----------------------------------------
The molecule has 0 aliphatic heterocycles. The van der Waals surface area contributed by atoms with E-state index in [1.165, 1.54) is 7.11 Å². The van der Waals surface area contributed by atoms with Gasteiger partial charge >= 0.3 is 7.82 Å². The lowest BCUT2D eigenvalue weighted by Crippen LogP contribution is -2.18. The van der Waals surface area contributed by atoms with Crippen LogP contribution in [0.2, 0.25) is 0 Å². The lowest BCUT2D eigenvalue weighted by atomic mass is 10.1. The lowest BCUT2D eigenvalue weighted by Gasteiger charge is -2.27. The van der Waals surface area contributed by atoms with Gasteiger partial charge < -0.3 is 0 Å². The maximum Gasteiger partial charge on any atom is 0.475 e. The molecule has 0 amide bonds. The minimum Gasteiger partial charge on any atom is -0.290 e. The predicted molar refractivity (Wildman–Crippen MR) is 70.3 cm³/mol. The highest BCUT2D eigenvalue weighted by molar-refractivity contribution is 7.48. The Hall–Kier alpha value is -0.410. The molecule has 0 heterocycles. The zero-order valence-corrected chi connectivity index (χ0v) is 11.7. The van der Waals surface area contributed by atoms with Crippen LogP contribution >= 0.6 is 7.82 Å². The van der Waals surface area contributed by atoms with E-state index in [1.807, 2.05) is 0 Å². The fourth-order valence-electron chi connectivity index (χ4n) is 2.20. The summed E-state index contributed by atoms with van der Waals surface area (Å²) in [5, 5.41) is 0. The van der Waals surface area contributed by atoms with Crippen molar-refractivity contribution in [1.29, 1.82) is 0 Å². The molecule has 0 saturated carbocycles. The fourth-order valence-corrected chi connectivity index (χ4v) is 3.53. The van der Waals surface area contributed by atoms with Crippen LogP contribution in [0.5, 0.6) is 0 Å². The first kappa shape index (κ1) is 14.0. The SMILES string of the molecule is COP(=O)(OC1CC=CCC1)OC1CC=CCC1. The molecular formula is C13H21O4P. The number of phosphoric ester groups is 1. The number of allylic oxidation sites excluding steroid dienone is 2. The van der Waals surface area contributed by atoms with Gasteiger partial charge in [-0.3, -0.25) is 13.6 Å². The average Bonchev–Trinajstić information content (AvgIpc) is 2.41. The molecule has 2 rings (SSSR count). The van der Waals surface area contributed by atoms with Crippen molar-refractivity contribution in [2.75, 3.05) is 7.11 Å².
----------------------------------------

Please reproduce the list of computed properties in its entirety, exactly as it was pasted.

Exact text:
The molecule has 0 aliphatic heterocycles. The van der Waals surface area contributed by atoms with E-state index in [1.165, 1.54) is 7.11 Å². The van der Waals surface area contributed by atoms with Gasteiger partial charge >= 0.3 is 7.82 Å². The lowest BCUT2D eigenvalue weighted by Crippen LogP contribution is -2.18. The van der Waals surface area contributed by atoms with Crippen LogP contribution in [0.2, 0.25) is 0 Å². The lowest BCUT2D eigenvalue weighted by atomic mass is 10.1. The lowest BCUT2D eigenvalue weighted by Gasteiger charge is -2.27. The van der Waals surface area contributed by atoms with Gasteiger partial charge < -0.3 is 0 Å². The maximum Gasteiger partial charge on any atom is 0.475 e. The molecule has 0 amide bonds. The minimum Gasteiger partial charge on any atom is -0.290 e. The predicted molar refractivity (Wildman–Crippen MR) is 70.3 cm³/mol. The highest BCUT2D eigenvalue weighted by molar-refractivity contribution is 7.48. The Hall–Kier alpha value is -0.410. The molecule has 0 heterocycles. The zero-order valence-corrected chi connectivity index (χ0v) is 11.7. The van der Waals surface area contributed by atoms with Crippen LogP contribution >= 0.6 is 7.82 Å². The van der Waals surface area contributed by atoms with E-state index in [1.807, 2.05) is 0 Å². The fourth-order valence-electron chi connectivity index (χ4n) is 2.20. The summed E-state index contributed by atoms with van der Waals surface area (Å²) in [5, 5.41) is 0. The van der Waals surface area contributed by atoms with Crippen molar-refractivity contribution in [1.29, 1.82) is 0 Å². The molecule has 0 saturated carbocycles. The fourth-order valence-corrected chi connectivity index (χ4v) is 3.53. The van der Waals surface area contributed by atoms with Crippen LogP contribution in [0.5, 0.6) is 0 Å². The first kappa shape index (κ1) is 14.0. The SMILES string of the molecule is COP(=O)(OC1CC=CCC1)OC1CC=CCC1. The molecular formula is C13H21O4P. The number of phosphoric ester groups is 1. The number of allylic oxidation sites excluding steroid dienone is 2. The van der Waals surface area contributed by atoms with Gasteiger partial charge in [-0.3, -0.25) is 13.6 Å². The average Bonchev–Trinajstić information content (AvgIpc) is 2.41. The molecule has 2 rings (SSSR count). The van der Waals surface area contributed by atoms with Crippen molar-refractivity contribution in [2.75, 3.05) is 7.11 Å².